Impostor lawyer's name stays mystery after trial


A trial yesterday in Carroll County District Court decided who the man with the goatee isn't.

He isn't Bruce Donald Willis, a Minneapolis attorney he impersonated for almost two years, because Mr. Willis came to the courtroom with his birth certificate, passport -- even a 1962 Yale University yearbook to prove his identity.

He isn't James Ross Lincoln, a man who matched his description and was wanted on outstanding warrants in Arizona and Florida, because Mr. Lincoln is dead and buried in California. Even the man's lawyer, who spent four hours yesterday defending him, claims not to know his name.

"I haven't a clue," Baltimore attorney James S. Salkin said.

During the trial, Mr. Salkin referred to the defendant as "this man at my right." The lawyer said he knows the defendant has knowledge of a money-laundering scheme and fears for his life if his identity is revealed.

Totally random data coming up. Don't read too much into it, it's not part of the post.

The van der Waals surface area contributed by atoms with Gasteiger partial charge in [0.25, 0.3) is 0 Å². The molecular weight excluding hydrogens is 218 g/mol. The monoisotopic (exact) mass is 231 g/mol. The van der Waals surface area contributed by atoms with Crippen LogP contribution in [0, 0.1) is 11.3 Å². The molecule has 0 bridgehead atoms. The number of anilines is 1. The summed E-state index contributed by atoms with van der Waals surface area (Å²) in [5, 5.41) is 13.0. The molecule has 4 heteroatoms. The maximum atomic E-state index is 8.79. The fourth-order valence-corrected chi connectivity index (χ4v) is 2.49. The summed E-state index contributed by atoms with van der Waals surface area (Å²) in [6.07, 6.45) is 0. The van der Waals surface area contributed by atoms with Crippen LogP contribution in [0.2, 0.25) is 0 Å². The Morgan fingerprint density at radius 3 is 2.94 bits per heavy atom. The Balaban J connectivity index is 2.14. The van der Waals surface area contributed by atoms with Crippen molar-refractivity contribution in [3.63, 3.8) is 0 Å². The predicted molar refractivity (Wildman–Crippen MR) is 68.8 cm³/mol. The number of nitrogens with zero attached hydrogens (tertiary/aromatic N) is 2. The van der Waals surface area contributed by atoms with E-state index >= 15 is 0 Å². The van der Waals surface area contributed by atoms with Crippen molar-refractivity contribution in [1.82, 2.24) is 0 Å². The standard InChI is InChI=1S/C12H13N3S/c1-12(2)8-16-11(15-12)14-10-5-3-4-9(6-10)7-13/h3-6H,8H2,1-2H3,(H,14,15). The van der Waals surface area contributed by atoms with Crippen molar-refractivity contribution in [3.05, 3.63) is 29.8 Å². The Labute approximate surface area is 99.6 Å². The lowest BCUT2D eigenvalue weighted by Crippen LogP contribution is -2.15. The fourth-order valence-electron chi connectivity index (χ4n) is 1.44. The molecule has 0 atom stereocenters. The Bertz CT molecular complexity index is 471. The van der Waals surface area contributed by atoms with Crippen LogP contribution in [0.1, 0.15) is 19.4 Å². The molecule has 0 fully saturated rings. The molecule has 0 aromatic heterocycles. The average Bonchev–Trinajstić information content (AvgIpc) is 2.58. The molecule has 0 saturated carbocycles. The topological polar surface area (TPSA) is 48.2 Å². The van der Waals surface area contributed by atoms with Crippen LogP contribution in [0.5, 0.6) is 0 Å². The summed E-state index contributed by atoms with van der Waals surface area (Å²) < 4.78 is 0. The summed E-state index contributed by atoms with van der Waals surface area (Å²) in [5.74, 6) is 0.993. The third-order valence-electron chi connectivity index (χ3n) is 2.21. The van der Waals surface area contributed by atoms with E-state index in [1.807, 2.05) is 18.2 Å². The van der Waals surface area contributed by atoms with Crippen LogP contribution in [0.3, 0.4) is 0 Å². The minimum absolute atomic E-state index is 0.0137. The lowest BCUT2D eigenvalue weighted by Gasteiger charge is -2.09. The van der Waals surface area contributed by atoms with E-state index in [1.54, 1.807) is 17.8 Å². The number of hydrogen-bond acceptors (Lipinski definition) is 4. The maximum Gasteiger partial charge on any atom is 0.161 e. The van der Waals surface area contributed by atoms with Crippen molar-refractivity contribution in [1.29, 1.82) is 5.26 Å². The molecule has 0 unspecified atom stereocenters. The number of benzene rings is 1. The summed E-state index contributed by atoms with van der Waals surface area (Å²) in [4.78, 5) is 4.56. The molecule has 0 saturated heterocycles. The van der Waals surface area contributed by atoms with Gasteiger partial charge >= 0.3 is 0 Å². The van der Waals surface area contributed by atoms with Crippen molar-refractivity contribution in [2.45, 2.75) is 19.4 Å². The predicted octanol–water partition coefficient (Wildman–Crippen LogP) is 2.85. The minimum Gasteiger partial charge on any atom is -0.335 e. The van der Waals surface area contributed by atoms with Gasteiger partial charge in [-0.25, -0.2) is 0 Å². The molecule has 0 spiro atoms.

After two months in the Carroll County Detention Center, the man, who is about 50 and has dark hair flecked with gray, still is "John Doe," although witnesses testified he liked to be called Dean.

Saying it's not a crime to refuse to give authorities your name, Judge Joann Ellinghaus-Jones sentenced the defendant to 90 days in jail for giving false information to the police and driving without a valid Maryland driver's license, all misdemeanors.

She found him not guilty of impersonating a lawyer, practicing law in Maryland without being admitted to the bar and theft under $300.

John Doe had worked for two Taylorsville companies owned by Floyd Martin and signed letters he wrote for them saying he was their "general counsel."

She gave him credit for the 65 days he already has served.

Mr. Willis, a tall, white-haired man who earned a law degree from Harvard University in 1965, said he visited the jail in June to see the man who had impersonated him and to ask "Why me?"

John Doe told Mr. Willis that he had been an attorney in a major metropolitan area when he learned a client had a business being used to launder drug money.

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